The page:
# [Development] Views

André Pönitz apoenitz at t-online.de
Mon May 20 23:11:26 CEST 2019

On Mon, May 20, 2019 at 08:44:47PM +0000, Marco Bubke wrote:
> On May 20, 2019 22:16:11 André Pönitz <apoenitz at t-online.de> wrote:
>
> > On Fri, May 17, 2019 at 10:17:10AM +0200, Mutz, Marc via Development wrote:
> >> [...] There is no readability difference between the use of a Qt container and
> >> that of an STL container.
> >
> > Exhibit A:
> >
> >     foo().contains(x)
> >
> >
> > Exhibit B:
> >
> >     {
> >         ... container = foo();
> >         std::find(container.begin(), container.end(), x) != container.end();
> >     }
>
> AFAIK contains is now part of the STL.

Define "now"...

> But to show a pattern I see often with Qt container is the use of contains and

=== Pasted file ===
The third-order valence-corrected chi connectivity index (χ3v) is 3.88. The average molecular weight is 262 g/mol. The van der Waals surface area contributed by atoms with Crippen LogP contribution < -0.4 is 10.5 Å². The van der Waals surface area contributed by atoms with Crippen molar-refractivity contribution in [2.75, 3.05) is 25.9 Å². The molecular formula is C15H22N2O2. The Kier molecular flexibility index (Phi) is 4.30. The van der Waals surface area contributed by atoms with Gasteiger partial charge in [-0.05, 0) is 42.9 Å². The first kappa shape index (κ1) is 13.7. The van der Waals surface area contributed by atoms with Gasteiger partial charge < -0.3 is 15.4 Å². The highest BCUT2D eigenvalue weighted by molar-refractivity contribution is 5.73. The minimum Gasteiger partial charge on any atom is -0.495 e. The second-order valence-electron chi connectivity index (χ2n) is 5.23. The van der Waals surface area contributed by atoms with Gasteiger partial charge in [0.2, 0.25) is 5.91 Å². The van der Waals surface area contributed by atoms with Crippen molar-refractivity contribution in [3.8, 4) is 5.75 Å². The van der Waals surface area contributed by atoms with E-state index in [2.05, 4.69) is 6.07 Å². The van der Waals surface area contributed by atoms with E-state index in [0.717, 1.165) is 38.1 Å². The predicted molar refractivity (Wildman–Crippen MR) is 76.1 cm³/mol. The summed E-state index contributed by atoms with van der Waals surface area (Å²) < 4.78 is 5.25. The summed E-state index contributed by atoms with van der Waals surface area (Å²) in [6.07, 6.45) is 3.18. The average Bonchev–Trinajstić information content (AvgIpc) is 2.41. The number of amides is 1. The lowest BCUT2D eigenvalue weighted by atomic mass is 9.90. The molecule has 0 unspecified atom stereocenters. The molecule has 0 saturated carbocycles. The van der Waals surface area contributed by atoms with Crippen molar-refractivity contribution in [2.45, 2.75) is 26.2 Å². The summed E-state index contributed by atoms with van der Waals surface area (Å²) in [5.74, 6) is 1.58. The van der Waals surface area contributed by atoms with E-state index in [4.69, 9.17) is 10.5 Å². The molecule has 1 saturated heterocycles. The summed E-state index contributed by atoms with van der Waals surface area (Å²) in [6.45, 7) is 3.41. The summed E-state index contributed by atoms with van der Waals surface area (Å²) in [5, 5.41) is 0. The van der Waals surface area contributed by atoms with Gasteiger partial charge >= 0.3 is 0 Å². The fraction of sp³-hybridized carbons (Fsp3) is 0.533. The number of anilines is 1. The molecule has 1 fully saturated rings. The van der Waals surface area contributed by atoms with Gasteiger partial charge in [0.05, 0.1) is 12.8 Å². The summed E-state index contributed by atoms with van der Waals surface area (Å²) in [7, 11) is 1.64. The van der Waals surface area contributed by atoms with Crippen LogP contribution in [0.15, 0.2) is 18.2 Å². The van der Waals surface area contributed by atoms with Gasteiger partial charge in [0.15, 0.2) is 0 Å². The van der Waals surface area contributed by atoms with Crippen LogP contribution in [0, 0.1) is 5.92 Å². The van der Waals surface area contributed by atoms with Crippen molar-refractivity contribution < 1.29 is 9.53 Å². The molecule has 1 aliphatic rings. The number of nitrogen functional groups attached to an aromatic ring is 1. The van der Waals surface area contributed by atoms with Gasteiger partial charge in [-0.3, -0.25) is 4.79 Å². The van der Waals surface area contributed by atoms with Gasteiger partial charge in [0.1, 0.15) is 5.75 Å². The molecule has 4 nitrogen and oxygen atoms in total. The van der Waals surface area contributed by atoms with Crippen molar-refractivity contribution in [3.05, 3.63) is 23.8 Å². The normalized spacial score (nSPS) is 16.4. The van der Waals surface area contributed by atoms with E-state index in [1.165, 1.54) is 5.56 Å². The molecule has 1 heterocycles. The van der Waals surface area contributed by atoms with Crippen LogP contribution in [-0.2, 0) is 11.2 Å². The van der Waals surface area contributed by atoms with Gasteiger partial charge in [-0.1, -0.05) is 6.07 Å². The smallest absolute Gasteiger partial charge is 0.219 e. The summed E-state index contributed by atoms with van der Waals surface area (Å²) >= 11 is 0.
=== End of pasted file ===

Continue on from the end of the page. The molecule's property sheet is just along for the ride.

> then access the element with a key again. I that case the STL with iterators
> leads you to better performing code. Ranges hopefully make much of this code
> even more readable and performant.

Performance is always a combination of "raw run-time performance" and "time to
market".

There's no point in saving 30 processor cycles a day, even for a million users,
if that takes one hour of developer time to implement in a desktop application.

People who disagree wouldn't ever touch Java or JS or any interpreted language.
Or std::ostream for that matter.

You know as well as I do that e.g. QList is heavily used in e.g. the Qt Creator
code base, and that this is absolutely *no* performance problem. Sure, it's not
used in *really* time-critical parts, but for the 100%-\epsilon non-exceptional
stuff it's just "good enough".

Andre'